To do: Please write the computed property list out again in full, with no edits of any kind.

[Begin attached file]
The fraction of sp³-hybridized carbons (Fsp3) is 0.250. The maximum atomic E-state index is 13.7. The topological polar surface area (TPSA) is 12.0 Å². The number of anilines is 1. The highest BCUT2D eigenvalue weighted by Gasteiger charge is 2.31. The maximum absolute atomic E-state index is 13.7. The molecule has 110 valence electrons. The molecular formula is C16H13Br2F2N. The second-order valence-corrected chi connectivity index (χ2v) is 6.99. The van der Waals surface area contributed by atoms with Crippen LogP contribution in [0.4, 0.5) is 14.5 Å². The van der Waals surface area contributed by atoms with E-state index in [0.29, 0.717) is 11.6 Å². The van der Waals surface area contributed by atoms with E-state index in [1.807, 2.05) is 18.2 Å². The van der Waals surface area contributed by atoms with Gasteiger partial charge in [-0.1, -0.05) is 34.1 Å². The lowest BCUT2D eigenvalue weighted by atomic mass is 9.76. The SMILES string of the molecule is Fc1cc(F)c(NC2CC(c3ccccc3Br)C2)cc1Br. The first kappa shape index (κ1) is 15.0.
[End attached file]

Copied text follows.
The fraction of sp³-hybridized carbons (Fsp3) is 0.250. The maximum atomic E-state index is 13.7. The topological polar surface area (TPSA) is 12.0 Å². The number of anilines is 1. The highest BCUT2D eigenvalue weighted by Gasteiger charge is 2.31. The maximum absolute atomic E-state index is 13.7. The molecule has 110 valence electrons. The molecular formula is C16H13Br2F2N. The second-order valence-corrected chi connectivity index (χ2v) is 6.99. The van der Waals surface area contributed by atoms with Crippen LogP contribution in [0.4, 0.5) is 14.5 Å². The van der Waals surface area contributed by atoms with E-state index in [0.29, 0.717) is 11.6 Å². The van der Waals surface area contributed by atoms with E-state index in [1.807, 2.05) is 18.2 Å². The van der Waals surface area contributed by atoms with Gasteiger partial charge in [-0.1, -0.05) is 34.1 Å². The lowest BCUT2D eigenvalue weighted by atomic mass is 9.76. The SMILES string of the molecule is Fc1cc(F)c(NC2CC(c3ccccc3Br)C2)cc1Br. The first kappa shape index (κ1) is 15.0.